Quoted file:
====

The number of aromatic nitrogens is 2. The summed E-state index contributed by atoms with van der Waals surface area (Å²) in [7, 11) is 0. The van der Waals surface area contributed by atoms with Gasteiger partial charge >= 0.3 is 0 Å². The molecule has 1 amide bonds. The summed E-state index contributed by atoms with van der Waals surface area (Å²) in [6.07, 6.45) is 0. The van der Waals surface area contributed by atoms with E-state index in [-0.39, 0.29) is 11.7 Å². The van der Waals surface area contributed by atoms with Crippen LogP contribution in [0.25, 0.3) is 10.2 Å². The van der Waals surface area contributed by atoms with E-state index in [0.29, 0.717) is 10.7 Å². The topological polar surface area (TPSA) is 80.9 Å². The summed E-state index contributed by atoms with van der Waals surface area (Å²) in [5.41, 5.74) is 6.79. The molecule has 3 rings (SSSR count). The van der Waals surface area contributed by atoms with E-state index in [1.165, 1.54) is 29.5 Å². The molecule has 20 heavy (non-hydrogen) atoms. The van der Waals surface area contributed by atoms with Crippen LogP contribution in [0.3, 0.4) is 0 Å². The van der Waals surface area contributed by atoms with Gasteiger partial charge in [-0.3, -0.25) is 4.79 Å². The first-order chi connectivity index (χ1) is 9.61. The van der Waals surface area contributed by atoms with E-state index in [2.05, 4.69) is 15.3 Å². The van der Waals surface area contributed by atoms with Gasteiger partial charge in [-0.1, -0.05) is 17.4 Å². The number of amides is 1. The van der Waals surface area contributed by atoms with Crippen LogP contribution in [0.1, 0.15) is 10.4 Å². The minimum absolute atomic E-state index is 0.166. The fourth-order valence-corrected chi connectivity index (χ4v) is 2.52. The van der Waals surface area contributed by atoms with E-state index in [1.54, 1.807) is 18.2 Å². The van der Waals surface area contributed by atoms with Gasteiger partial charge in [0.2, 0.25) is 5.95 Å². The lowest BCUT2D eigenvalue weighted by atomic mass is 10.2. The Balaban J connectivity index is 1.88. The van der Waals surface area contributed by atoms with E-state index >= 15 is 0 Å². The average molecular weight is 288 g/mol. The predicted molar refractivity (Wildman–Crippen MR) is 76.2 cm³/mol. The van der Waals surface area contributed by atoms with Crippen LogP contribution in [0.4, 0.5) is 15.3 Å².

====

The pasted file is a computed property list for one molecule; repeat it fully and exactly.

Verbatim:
The number of aromatic nitrogens is 2. The summed E-state index contributed by atoms with van der Waals surface area (Å²) in [7, 11) is 0. The van der Waals surface area contributed by atoms with Gasteiger partial charge >= 0.3 is 0 Å². The molecule has 1 amide bonds. The summed E-state index contributed by atoms with van der Waals surface area (Å²) in [6.07, 6.45) is 0. The van der Waals surface area contributed by atoms with E-state index in [-0.39, 0.29) is 11.7 Å². The van der Waals surface area contributed by atoms with Crippen LogP contribution in [0.25, 0.3) is 10.2 Å². The van der Waals surface area contributed by atoms with E-state index in [0.29, 0.717) is 10.7 Å². The topological polar surface area (TPSA) is 80.9 Å². The summed E-state index contributed by atoms with van der Waals surface area (Å²) in [5.41, 5.74) is 6.79. The molecule has 3 rings (SSSR count). The van der Waals surface area contributed by atoms with E-state index in [1.165, 1.54) is 29.5 Å². The molecule has 20 heavy (non-hydrogen) atoms. The van der Waals surface area contributed by atoms with Crippen LogP contribution in [0.3, 0.4) is 0 Å². The van der Waals surface area contributed by atoms with Gasteiger partial charge in [-0.3, -0.25) is 4.79 Å². The first-order chi connectivity index (χ1) is 9.61. The van der Waals surface area contributed by atoms with E-state index in [2.05, 4.69) is 15.3 Å². The van der Waals surface area contributed by atoms with Gasteiger partial charge in [-0.1, -0.05) is 17.4 Å². The number of amides is 1. The van der Waals surface area contributed by atoms with Crippen LogP contribution in [0.1, 0.15) is 10.4 Å². The minimum absolute atomic E-state index is 0.166. The fourth-order valence-corrected chi connectivity index (χ4v) is 2.52. The van der Waals surface area contributed by atoms with E-state index in [1.54, 1.807) is 18.2 Å². The van der Waals surface area contributed by atoms with Gasteiger partial charge in [0.2, 0.25) is 5.95 Å². The lowest BCUT2D eigenvalue weighted by atomic mass is 10.2. The Balaban J connectivity index is 1.88. The van der Waals surface area contributed by atoms with E-state index >= 15 is 0 Å². The average molecular weight is 288 g/mol. The predicted molar refractivity (Wildman–Crippen MR) is 76.2 cm³/mol. The van der Waals surface area contributed by atoms with Crippen LogP contribution in [0.4, 0.5) is 15.3 Å².